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General Information

Ho Chi Minh

Like many cities in Vietnam, Saigon did not escape the wrath of war. Since the beginning, Saigon has had quite a traumatic history. There are many citations to the birth of Saigon and the origin of its name. In the 15th century, this area were swamps, marshes and thick forests. By the early 17th century, a small township was formed. According to one theory, Saigon or Sai Con has its root in a Khmer word Prei Kor (Kapok Tree Forest). The name Saigon was used officially in 1698, when Lord Nguyen Phuc Chu sent Mr. Nguyen Huu Canh to this region to create various districts and to form a government for this southern outpost. Because of its strategic location for trade and commerce as well as military importance, Saigon continued to grow and became a bonafide city.

Points of interest

  • Street Scenes - Common mode of transportation just a few years ago, the ubiquitous "cyclos" are becoming rare since they have been banned from many streets. Replacing them are fleets of taxis and "Honda ôm" - Japanese motocycles that you just wave down and jump on the back to be transported anywhere in the town.
  • Ben Thanh Market - Has as long been one of Saigon's most famous landmark. The market has been in existence since the French occupation. The original market was located on the shores of Ben Nghe river by old fort Gia Dinh. Its proximity to the fort and the river where merchants and soldiers would land was reason for its name (Ben meaning pier or port and Thanh meaning fort). In 1859, when the French invaded Saigon and overtook fort Gia Dinh, Ben Thanh Market was destroyed. It was rebuilt shortly thereafter and remained standing until it was moved to its present location in 1899.
  • Nha Tho Duc Ba - Cathedral of our Lady- Proposed to be one of France's most ambitious project in Indochina at the time, Rev. Colombert laid the cornerstone for the cathedral on October 7, 1877. Three years later, in 1880, the cathedral was opened to the public. These two dates are inscribed on a marble placard in the cathedral.The bricks used to build the structure were shipped from Marseilles. Artisans from Lorin Company (Chartres, France) were commissioned to create the stained glass windows. The cost of construction was a whopping 2.5 million francs. In 1962, the Vatican gave the cathedral the title Basilique.
  • Vinh Nghiem Temple - Located on Cong Ly boulevard (or Nam Ky Khoi Nghia), Vinh nghiem is south Vietnam's most majestic temple. Construction of the temple was completed in 1971 after the design was drawn by Mr. Nguyen Ba Lang and associates. The ground floor consists of the library, the auditorium, and offices. The temple is located in a large parcel of land. On the left of the upper court yard stands a tower or the seven-level Avalokitesvara Stupa. Next to the tower hangs a large bell given to the temple by the Japanese Buddhists Sangha.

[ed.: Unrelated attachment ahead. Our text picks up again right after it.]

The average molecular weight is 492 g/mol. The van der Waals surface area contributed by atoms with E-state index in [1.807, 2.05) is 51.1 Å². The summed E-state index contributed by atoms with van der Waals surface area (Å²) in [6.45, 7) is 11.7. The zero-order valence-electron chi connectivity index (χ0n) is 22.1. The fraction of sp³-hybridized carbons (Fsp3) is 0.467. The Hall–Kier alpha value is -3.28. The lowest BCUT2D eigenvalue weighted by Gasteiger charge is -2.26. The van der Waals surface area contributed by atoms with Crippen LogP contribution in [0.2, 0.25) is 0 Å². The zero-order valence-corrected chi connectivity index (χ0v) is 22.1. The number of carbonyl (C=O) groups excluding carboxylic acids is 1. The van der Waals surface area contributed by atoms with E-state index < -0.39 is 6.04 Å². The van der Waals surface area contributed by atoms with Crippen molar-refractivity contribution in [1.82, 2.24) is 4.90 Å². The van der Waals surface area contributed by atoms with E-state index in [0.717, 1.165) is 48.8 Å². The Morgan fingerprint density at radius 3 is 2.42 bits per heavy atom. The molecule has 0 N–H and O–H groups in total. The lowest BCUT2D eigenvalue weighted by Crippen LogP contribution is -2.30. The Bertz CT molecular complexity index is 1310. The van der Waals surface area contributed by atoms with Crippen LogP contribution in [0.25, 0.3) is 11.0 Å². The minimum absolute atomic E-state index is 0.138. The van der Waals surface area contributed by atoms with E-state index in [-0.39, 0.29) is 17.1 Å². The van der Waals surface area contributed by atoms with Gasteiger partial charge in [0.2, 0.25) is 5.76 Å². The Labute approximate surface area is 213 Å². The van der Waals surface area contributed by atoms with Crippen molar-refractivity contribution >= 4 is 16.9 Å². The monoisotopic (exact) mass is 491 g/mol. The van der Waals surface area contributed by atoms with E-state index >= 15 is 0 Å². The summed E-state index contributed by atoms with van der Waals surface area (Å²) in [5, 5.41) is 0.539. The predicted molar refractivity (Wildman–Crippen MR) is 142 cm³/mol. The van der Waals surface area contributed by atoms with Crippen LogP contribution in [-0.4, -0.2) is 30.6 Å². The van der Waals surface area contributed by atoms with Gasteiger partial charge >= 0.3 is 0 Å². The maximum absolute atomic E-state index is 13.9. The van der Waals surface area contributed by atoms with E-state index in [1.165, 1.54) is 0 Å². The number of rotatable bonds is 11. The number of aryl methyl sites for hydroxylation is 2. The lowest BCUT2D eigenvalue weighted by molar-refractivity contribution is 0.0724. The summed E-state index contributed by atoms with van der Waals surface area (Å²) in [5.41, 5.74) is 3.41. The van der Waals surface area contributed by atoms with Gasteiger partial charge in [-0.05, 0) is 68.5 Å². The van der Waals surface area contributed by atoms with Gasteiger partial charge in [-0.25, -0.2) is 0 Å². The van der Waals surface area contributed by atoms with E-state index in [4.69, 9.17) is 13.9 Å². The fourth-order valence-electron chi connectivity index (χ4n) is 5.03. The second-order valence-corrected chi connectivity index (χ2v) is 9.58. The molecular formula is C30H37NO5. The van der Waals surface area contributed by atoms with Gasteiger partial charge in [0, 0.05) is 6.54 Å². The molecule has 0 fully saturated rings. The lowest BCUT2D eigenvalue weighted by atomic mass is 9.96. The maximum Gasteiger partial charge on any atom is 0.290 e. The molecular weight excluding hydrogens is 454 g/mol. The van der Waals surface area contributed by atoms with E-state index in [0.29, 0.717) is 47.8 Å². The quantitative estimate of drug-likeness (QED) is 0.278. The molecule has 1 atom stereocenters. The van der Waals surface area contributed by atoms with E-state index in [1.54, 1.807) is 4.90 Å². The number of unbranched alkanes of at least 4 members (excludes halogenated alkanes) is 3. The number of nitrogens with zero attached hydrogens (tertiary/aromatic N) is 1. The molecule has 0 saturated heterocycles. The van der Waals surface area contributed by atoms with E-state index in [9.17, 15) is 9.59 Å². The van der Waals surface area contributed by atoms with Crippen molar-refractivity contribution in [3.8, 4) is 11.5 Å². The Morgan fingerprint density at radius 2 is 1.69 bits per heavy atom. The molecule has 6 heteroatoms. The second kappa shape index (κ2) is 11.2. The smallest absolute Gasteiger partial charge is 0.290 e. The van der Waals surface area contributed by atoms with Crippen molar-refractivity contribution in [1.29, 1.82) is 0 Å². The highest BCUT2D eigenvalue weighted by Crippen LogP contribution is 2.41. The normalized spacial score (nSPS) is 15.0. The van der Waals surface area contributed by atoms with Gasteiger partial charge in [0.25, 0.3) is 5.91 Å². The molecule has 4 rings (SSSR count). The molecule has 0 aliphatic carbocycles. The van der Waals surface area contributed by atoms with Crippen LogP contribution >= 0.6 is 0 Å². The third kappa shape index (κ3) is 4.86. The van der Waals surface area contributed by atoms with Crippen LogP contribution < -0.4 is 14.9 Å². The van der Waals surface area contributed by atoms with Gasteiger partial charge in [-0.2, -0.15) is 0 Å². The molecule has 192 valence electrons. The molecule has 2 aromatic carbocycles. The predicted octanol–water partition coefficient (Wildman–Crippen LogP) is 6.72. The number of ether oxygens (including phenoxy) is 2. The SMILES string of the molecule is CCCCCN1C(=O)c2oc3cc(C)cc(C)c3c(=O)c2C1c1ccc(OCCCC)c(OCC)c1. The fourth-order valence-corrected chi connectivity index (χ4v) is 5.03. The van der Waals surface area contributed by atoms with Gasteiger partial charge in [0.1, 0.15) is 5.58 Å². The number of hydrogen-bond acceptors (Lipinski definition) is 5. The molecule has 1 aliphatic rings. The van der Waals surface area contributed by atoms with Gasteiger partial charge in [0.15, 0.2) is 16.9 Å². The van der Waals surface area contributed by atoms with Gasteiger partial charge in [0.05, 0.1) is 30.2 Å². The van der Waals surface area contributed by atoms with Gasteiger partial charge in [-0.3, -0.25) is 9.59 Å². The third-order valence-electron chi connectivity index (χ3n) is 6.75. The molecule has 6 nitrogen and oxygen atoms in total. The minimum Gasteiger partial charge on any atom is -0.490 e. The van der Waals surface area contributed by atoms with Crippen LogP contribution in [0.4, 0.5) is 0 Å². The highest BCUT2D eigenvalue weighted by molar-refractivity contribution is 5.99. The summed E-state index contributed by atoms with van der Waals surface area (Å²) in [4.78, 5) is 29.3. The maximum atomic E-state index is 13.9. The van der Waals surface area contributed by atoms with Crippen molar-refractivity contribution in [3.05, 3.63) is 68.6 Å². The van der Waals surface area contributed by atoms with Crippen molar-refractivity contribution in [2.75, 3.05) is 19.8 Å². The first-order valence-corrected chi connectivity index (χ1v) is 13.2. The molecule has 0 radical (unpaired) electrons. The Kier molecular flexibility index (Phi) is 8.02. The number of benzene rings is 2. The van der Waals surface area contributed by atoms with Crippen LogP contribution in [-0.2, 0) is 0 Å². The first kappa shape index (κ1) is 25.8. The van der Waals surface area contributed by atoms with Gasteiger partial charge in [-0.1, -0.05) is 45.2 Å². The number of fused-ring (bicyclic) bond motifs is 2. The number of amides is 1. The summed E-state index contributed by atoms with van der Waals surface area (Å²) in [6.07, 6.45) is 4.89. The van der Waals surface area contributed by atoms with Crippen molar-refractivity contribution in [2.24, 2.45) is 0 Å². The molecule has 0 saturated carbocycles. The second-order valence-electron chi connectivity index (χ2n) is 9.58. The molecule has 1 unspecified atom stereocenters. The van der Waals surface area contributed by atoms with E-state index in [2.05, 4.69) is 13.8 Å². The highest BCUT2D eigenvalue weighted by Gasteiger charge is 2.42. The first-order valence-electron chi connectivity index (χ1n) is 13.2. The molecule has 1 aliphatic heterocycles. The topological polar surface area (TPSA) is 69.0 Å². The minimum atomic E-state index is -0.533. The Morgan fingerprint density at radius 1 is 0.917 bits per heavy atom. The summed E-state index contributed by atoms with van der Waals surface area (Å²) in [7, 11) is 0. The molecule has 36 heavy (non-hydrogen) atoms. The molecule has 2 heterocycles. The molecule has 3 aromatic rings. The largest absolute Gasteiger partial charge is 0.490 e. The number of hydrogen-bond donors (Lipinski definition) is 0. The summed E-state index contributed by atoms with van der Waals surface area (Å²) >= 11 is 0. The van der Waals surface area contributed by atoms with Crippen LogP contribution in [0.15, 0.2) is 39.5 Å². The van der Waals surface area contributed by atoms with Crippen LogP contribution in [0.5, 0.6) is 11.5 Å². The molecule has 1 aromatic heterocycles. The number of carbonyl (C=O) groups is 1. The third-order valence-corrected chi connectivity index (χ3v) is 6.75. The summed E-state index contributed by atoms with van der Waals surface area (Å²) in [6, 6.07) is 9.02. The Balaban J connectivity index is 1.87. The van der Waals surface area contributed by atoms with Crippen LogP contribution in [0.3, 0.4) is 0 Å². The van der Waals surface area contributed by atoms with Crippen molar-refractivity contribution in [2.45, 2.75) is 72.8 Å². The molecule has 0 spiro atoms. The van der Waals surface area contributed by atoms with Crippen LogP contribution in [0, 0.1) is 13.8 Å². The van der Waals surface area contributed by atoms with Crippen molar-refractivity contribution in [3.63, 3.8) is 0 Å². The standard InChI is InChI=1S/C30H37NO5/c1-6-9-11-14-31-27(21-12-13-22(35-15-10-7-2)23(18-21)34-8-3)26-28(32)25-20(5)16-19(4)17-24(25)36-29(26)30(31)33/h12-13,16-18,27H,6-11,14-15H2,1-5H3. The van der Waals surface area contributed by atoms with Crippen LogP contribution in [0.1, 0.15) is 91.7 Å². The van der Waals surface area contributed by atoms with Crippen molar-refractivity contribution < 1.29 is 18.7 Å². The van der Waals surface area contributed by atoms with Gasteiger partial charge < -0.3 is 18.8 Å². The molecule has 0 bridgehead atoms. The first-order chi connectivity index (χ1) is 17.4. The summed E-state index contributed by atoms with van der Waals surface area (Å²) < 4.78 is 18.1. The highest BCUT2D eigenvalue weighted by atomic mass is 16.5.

• Hoi Giao - Islam - A small number of Muslims exist in Vietnam, and are mainly found in South central Vietnam, the Mekong Delta, and by the Cambodian border. Islam was introduced to Vietnam in the 7th century via Arab traders and later blended with local customs and religion. Islam is now mostly practiced by the Cham population of Vietnam, although there is a strong Hindu influence in their practice. Today, there are several mosques in metropolitan Saigon.
  • Bao Tang Lich Su - Historical Museum- Located in Saigon's Botanical garden and Zoo, the museum opened its doors to the public in January 1, 1929. Originally, the museum was named Blanchard de la Brosse. In 1956, the museum was renamed Bao Tang Quoc Gia - National Museum. And finally, in 1979, the government renamed it Bao Tang Lich Su - Historical Museum.
  • Den Ngoc Hoang - Emperor of Jade Temple- Located in Dakao, first district, the temple was built by Cantonese Buddhists who settled in Saigon in the 19th century. The architectural style is heavily influenced by the Chinese of southern China.
  • Dinh Doc Lap - Independence Palace - Dinh Doc Lap or Independence Palace was completed in 1966 after three years of construction. The plans were drawn by Mr. Ngo Viet Thu, winner of the architectural excellence prize in Rome. The palace was built on the original site of the French governor's headquarters in the 19th century.


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